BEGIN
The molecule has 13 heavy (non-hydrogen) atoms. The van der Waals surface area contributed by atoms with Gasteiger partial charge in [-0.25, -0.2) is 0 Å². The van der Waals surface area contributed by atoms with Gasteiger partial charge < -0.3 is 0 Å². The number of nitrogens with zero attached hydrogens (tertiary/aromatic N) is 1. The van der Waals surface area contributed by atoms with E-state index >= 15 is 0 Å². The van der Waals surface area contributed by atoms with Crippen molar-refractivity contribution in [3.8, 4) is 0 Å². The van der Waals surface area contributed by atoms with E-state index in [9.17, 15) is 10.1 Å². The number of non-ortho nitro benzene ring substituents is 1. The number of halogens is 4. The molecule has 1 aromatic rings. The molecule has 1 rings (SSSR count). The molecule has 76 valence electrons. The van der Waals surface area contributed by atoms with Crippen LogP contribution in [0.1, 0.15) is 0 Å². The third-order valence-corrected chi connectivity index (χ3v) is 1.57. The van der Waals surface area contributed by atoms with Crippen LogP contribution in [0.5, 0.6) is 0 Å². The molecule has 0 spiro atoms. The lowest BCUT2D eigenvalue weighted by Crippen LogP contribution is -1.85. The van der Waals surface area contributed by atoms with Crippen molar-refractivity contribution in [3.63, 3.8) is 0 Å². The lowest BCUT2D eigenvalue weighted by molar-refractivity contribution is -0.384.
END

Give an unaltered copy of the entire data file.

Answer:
The molecule has 13 heavy (non-hydrogen) atoms. The van der Waals surface area contributed by atoms with Gasteiger partial charge in [-0.25, -0.2) is 0 Å². The van der Waals surface area contributed by atoms with Gasteiger partial charge < -0.3 is 0 Å². The number of nitrogens with zero attached hydrogens (tertiary/aromatic N) is 1. The van der Waals surface area contributed by atoms with E-state index >= 15 is 0 Å². The van der Waals surface area contributed by atoms with Crippen molar-refractivity contribution in [3.8, 4) is 0 Å². The van der Waals surface area contributed by atoms with E-state index in [9.17, 15) is 10.1 Å². The number of non-ortho nitro benzene ring substituents is 1. The number of halogens is 4. The molecule has 1 aromatic rings. The molecule has 1 rings (SSSR count). The molecule has 76 valence electrons. The van der Waals surface area contributed by atoms with Crippen LogP contribution in [0.1, 0.15) is 0 Å². The third-order valence-corrected chi connectivity index (χ3v) is 1.57. The van der Waals surface area contributed by atoms with Crippen LogP contribution in [0.5, 0.6) is 0 Å². The molecule has 0 spiro atoms. The lowest BCUT2D eigenvalue weighted by Crippen LogP contribution is -1.85. The van der Waals surface area contributed by atoms with Crippen molar-refractivity contribution in [3.63, 3.8) is 0 Å². The lowest BCUT2D eigenvalue weighted by molar-refractivity contribution is -0.384.